Biomass Subsidies Could Save U.K. $3.2 Billion: Drax

  • Energy company urges government to rethink green policies
  • ``Hidden costs'' of wind power make biomass more competitive

Greater competition between renewable energy technologies bidding for subsidies could cut British taxpayer costs by as much as 2.2 billion pounds ($3.2 billion), according to a new report written for biomass producer Drax Group Plc.

Wind power is more expensive than biomass when “hidden costs” like the need for back-up generation are accounted for, said the report, published Tuesday by NERA Economic Consulting and London’s Imperial College. Biomass technologies already generate more than a quarter of the U.K.’s renewable electricity, or about 5 gigawatts, according to government figures.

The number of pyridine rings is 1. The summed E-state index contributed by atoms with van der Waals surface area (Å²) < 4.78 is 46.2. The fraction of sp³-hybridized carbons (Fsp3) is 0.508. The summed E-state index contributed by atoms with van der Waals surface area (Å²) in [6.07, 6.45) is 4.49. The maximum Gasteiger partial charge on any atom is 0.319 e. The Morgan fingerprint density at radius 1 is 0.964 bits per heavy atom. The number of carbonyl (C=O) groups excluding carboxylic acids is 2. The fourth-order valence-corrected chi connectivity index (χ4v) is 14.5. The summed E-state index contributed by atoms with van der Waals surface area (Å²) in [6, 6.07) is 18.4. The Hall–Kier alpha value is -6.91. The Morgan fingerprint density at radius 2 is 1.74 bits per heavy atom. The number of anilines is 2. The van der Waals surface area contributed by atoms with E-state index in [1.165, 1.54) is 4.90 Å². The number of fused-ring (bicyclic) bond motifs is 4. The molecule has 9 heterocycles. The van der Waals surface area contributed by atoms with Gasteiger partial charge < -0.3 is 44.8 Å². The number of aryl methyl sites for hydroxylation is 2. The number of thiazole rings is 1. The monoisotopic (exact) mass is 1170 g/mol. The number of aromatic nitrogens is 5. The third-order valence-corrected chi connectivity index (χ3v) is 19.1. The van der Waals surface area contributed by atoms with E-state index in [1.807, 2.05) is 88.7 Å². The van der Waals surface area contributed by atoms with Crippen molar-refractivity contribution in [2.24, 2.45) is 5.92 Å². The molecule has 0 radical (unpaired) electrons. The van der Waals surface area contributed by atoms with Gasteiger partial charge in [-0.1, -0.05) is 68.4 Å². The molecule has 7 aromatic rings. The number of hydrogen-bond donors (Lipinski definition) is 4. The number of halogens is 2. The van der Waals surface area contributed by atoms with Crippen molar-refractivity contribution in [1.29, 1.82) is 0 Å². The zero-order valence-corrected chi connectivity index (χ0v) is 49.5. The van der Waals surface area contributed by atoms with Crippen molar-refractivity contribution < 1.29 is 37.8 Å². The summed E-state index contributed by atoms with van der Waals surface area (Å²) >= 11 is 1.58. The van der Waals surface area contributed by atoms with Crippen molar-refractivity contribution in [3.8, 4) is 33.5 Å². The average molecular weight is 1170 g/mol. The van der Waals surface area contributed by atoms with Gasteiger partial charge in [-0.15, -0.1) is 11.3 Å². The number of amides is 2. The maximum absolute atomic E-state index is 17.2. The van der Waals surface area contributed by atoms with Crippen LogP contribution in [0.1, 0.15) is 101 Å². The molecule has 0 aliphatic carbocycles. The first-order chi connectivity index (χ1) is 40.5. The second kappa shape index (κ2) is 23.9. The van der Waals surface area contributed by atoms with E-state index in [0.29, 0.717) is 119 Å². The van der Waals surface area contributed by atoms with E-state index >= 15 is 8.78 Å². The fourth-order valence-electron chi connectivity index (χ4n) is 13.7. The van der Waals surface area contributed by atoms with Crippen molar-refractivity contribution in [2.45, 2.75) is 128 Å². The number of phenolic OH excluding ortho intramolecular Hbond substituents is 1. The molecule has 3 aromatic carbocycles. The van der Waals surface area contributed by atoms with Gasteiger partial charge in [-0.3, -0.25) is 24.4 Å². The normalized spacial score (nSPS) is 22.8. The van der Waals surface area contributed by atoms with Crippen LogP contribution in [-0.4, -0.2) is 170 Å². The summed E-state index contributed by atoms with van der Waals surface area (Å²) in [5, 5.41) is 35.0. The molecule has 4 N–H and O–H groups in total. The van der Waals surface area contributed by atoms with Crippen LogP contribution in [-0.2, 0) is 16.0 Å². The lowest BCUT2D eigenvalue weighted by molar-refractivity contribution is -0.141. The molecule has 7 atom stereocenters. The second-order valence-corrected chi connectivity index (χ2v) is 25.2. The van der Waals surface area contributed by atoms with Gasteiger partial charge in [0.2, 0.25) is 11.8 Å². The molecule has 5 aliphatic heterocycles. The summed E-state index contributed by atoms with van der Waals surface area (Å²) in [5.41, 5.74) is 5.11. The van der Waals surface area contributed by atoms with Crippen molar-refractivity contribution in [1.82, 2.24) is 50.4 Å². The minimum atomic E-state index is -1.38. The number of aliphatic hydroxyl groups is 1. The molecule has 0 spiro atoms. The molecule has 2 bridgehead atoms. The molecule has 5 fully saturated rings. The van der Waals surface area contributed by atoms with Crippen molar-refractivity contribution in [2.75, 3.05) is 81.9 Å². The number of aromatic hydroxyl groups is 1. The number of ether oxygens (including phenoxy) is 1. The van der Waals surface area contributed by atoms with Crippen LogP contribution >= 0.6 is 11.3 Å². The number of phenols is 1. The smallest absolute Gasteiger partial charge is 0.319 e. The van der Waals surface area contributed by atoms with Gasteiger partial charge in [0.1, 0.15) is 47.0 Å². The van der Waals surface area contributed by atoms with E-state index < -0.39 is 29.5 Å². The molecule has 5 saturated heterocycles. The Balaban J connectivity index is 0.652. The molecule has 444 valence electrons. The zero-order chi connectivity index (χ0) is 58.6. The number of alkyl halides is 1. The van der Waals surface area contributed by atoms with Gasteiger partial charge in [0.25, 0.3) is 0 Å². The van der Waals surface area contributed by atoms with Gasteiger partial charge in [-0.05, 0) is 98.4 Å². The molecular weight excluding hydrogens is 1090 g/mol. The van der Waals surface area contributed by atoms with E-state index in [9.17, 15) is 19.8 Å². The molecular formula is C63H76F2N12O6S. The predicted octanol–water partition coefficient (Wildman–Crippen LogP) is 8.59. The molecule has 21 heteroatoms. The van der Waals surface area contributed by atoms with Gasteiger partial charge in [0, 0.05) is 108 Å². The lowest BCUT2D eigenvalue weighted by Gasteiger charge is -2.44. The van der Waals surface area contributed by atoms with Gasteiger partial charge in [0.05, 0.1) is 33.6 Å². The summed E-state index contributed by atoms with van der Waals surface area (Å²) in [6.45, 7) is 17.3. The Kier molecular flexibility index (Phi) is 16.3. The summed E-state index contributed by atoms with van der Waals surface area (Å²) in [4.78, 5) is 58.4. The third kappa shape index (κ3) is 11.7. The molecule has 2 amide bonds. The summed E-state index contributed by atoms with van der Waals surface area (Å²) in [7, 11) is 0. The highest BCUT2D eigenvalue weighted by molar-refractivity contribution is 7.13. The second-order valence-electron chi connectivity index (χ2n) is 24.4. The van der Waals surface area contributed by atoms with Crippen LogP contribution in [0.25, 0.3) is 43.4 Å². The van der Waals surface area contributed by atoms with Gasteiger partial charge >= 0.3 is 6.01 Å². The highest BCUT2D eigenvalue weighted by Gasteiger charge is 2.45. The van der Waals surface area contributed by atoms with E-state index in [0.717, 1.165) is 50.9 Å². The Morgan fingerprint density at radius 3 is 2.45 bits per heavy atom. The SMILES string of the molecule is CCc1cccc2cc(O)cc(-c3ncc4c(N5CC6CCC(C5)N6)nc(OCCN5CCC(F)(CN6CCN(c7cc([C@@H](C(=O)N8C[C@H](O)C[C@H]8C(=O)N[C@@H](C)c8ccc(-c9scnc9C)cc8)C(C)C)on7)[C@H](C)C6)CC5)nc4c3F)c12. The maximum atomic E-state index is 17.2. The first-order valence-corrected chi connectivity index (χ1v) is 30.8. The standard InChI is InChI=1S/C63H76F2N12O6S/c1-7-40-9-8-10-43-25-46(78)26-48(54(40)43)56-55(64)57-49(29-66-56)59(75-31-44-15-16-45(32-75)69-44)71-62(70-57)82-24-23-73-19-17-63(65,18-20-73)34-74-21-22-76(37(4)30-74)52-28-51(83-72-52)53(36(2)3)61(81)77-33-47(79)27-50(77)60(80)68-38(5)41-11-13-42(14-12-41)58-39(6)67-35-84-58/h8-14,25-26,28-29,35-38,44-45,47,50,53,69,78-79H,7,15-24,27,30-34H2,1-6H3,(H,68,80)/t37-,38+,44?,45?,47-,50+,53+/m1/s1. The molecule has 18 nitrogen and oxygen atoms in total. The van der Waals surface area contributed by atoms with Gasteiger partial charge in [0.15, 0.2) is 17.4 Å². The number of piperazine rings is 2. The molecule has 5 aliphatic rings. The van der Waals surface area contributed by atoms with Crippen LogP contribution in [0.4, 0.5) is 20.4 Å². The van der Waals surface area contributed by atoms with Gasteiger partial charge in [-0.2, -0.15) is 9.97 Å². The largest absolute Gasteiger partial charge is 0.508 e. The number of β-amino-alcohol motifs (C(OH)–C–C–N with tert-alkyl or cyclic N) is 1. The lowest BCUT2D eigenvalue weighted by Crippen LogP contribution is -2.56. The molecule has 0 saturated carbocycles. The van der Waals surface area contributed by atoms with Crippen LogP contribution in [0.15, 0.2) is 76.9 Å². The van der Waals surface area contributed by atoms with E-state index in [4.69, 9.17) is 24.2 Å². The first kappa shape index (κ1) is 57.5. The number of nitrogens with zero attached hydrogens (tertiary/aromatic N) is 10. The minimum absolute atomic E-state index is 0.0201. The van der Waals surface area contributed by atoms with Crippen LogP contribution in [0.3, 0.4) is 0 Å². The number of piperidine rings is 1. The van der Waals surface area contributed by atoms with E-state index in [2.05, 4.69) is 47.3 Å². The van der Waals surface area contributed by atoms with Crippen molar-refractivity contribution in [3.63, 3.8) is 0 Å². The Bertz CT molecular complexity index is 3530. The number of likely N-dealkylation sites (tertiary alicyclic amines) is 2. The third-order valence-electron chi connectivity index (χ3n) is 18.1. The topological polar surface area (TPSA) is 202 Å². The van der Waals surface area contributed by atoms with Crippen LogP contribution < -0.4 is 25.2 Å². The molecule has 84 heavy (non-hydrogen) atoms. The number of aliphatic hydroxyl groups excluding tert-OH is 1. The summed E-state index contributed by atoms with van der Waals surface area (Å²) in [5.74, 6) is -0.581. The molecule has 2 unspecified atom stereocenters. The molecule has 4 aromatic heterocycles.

The U.K. is planning to host three auctions offering subsidies to developers of “less-established” renewable-energy technologies including offshore wind, wave and tidal stream, geothermal and biomass plants. According to the Department of Energy and Climate Change, or DECC, the first auction will be held this year and the remaining two before 2020.

Drax won’t be able to compete in the first auction and the government hasn’t decided yet if it will be able to compete in the following two auctions, according to a DECC spokesman. Subsidies have previously been offered to convert Drax coal plants to biomass, he said.

(Government corrects auction details in fourth paragraph.)
Before it's here, it's on the Bloomberg Terminal.